Collapsing Bronchus in Dogs

by Mary Lougee
    Limiting your dog's exercise keeps him from overexertion and coughing.

    Limiting your dog's exercise keeps him from overexertion and coughing.

    Brand X Pictures/Stockbyte/Getty Images

    A canine collapsing bronchus, or collapsing trachea, causes obstruction of the airway and produces labored breathing and a characteristic honking sound. This condition is a degenerative disease of the airway cartilage that causes collapse; it is a genetic disease in toy breeds and other small breed. If your dog exhibits any of the symptoms of collapsing bronchus, take him to the vet immediately for a diagnosis. This condition can become fatal in extreme cases.

    Collapsing Bronchus

    A dog's trachea is a tube made of cartilage in rigid rings that extends from his throat to small bronchi passageways in the lungs. Normal trachea and bronchi stay open at all times; weakened cartilage collapses and cuts off the airflow to the lungs.

    Signs of Collpasing Bronchus

    A collapsing airway is accompanied by a honking cough when the air squeezes through the small airway. Other signs include heavy breathing, intolerance of exercise, and gums with a blue tint to them, which signifies a lack of oxygen. Many things can cause the cough including eating or drinking, excitement, irritants such as smoke or dust, exercise and weather that is hot and humid.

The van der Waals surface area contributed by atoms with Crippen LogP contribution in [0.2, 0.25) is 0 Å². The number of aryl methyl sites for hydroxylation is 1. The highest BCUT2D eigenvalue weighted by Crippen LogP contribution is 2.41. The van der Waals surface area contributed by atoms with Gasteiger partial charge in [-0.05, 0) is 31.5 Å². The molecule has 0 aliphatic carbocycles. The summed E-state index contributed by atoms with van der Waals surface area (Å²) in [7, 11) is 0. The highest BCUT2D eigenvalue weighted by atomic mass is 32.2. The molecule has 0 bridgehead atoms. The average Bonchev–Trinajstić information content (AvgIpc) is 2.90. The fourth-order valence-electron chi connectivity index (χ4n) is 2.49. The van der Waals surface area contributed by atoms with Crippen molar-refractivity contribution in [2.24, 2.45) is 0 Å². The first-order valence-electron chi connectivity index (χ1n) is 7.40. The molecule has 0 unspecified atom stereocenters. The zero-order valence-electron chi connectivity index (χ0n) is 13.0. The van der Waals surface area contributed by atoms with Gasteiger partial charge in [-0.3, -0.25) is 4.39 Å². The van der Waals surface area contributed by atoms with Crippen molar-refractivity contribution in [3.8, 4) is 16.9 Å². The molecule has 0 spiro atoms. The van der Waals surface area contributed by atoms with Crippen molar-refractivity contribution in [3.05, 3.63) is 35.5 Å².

Breeds That Are Prone to This

    Toy breeds are more prone to collapsing bronchus than larger dogs. Yorkies of both sexes have collapsing bronchus more often than any other breed, appearing at six or seven years of age. Other breeds infected are the Pomeranian, Chihuahua, Pug, and miniature and toy poodles. Pomeranians, Shih Tzus, Maltese, bichon frises and Lhasa apsos are also predisposed to this condition.

    Treatment for Collapses

    The treatment varies with each dog according to the severity of the collapse. Bronchodilators help to open the airway, and anti-inflammatory medications help to alleviate the pain associated with the collapse. Sedatives or tranquilizers help to keep a dog calm so there are fewer episodes of coughing and wheezing. In severe cases, surgery is necessary to implant stints to hold the airways and passages open.

    Photo Credits

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    About the Author

    Mary Lougee is a writer in Texas who writes on a wide variety of subjects from home improvement to pet care. Her love of animals led to building a farm and caring for rescue animals from equine and swine to dogs and cats. She holds a bachelor's degree in management.

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